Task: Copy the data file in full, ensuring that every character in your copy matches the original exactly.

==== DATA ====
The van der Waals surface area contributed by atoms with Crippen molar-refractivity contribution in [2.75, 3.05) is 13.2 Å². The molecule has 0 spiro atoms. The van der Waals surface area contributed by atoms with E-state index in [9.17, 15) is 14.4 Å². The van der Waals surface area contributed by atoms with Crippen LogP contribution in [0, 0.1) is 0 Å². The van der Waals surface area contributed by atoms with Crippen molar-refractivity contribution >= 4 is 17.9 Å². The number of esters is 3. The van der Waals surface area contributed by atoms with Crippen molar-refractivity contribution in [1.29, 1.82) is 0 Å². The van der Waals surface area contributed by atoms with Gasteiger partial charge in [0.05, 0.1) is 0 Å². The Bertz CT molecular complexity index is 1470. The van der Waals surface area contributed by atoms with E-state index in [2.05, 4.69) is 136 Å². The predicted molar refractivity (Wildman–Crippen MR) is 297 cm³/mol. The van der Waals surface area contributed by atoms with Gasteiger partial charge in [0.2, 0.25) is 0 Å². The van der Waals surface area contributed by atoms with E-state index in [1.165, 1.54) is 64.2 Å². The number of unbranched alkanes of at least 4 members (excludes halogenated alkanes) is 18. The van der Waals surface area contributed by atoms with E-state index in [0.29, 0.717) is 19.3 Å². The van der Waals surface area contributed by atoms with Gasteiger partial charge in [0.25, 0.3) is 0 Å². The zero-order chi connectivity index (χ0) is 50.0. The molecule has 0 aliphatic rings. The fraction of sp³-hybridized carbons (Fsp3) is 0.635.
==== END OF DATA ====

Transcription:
The van der Waals surface area contributed by atoms with Crippen molar-refractivity contribution in [2.75, 3.05) is 13.2 Å². The molecule has 0 spiro atoms. The van der Waals surface area contributed by atoms with E-state index in [9.17, 15) is 14.4 Å². The van der Waals surface area contributed by atoms with Crippen LogP contribution in [0, 0.1) is 0 Å². The van der Waals surface area contributed by atoms with Crippen molar-refractivity contribution >= 4 is 17.9 Å². The number of esters is 3. The van der Waals surface area contributed by atoms with Crippen molar-refractivity contribution in [1.29, 1.82) is 0 Å². The van der Waals surface area contributed by atoms with Gasteiger partial charge in [0.05, 0.1) is 0 Å². The Bertz CT molecular complexity index is 1470. The van der Waals surface area contributed by atoms with E-state index in [2.05, 4.69) is 136 Å². The predicted molar refractivity (Wildman–Crippen MR) is 297 cm³/mol. The van der Waals surface area contributed by atoms with Gasteiger partial charge in [0.2, 0.25) is 0 Å². The van der Waals surface area contributed by atoms with E-state index in [1.165, 1.54) is 64.2 Å². The number of unbranched alkanes of at least 4 members (excludes halogenated alkanes) is 18. The van der Waals surface area contributed by atoms with E-state index in [0.29, 0.717) is 19.3 Å². The van der Waals surface area contributed by atoms with Gasteiger partial charge in [0.25, 0.3) is 0 Å². The zero-order chi connectivity index (χ0) is 50.0. The molecule has 0 aliphatic rings. The fraction of sp³-hybridized carbons (Fsp3) is 0.635.